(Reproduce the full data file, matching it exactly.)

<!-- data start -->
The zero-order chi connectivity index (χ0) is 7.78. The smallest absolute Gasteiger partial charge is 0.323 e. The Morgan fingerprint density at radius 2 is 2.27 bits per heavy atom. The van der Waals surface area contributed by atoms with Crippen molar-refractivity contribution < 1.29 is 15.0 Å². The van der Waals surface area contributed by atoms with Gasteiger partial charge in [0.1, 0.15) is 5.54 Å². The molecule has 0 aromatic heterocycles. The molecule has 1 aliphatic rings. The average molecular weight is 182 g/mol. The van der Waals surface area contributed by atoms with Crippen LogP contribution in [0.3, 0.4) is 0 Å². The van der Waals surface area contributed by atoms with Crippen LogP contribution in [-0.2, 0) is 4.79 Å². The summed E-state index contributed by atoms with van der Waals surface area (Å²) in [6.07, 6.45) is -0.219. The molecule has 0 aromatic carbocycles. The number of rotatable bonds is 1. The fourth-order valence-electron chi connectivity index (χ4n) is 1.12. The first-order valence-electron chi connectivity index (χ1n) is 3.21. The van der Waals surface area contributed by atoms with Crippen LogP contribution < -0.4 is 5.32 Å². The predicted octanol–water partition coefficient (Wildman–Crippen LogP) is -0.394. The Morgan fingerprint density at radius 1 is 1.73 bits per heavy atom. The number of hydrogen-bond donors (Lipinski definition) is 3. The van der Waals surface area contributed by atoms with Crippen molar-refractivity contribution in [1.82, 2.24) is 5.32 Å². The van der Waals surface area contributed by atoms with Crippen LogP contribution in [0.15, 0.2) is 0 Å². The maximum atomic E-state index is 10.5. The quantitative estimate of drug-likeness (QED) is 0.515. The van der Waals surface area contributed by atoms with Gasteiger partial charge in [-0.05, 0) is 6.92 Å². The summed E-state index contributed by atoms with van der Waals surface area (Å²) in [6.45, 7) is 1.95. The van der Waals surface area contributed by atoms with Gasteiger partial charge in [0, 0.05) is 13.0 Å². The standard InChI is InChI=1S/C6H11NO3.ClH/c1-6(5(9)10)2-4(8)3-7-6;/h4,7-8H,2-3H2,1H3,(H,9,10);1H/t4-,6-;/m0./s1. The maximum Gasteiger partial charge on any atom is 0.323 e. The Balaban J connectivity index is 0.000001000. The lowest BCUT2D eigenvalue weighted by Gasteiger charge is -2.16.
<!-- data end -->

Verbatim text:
The zero-order chi connectivity index (χ0) is 7.78. The smallest absolute Gasteiger partial charge is 0.323 e. The Morgan fingerprint density at radius 2 is 2.27 bits per heavy atom. The van der Waals surface area contributed by atoms with Crippen molar-refractivity contribution < 1.29 is 15.0 Å². The van der Waals surface area contributed by atoms with Gasteiger partial charge in [0.1, 0.15) is 5.54 Å². The molecule has 0 aromatic heterocycles. The molecule has 1 aliphatic rings. The average molecular weight is 182 g/mol. The van der Waals surface area contributed by atoms with Crippen LogP contribution in [0.3, 0.4) is 0 Å². The van der Waals surface area contributed by atoms with Crippen LogP contribution in [-0.2, 0) is 4.79 Å². The summed E-state index contributed by atoms with van der Waals surface area (Å²) in [6.07, 6.45) is -0.219. The molecule has 0 aromatic carbocycles. The number of rotatable bonds is 1. The fourth-order valence-electron chi connectivity index (χ4n) is 1.12. The first-order valence-electron chi connectivity index (χ1n) is 3.21. The van der Waals surface area contributed by atoms with Crippen LogP contribution < -0.4 is 5.32 Å². The predicted octanol–water partition coefficient (Wildman–Crippen LogP) is -0.394. The Morgan fingerprint density at radius 1 is 1.73 bits per heavy atom. The number of hydrogen-bond donors (Lipinski definition) is 3. The van der Waals surface area contributed by atoms with Crippen molar-refractivity contribution in [1.82, 2.24) is 5.32 Å². The van der Waals surface area contributed by atoms with Crippen LogP contribution in [0.15, 0.2) is 0 Å². The maximum atomic E-state index is 10.5. The quantitative estimate of drug-likeness (QED) is 0.515. The van der Waals surface area contributed by atoms with Gasteiger partial charge in [-0.05, 0) is 6.92 Å². The summed E-state index contributed by atoms with van der Waals surface area (Å²) in [6.45, 7) is 1.95. The van der Waals surface area contributed by atoms with Gasteiger partial charge in [0, 0.05) is 13.0 Å². The standard InChI is InChI=1S/C6H11NO3.ClH/c1-6(5(9)10)2-4(8)3-7-6;/h4,7-8H,2-3H2,1H3,(H,9,10);1H/t4-,6-;/m0./s1. The maximum Gasteiger partial charge on any atom is 0.323 e. The Balaban J connectivity index is 0.000001000. The lowest BCUT2D eigenvalue weighted by Gasteiger charge is -2.16.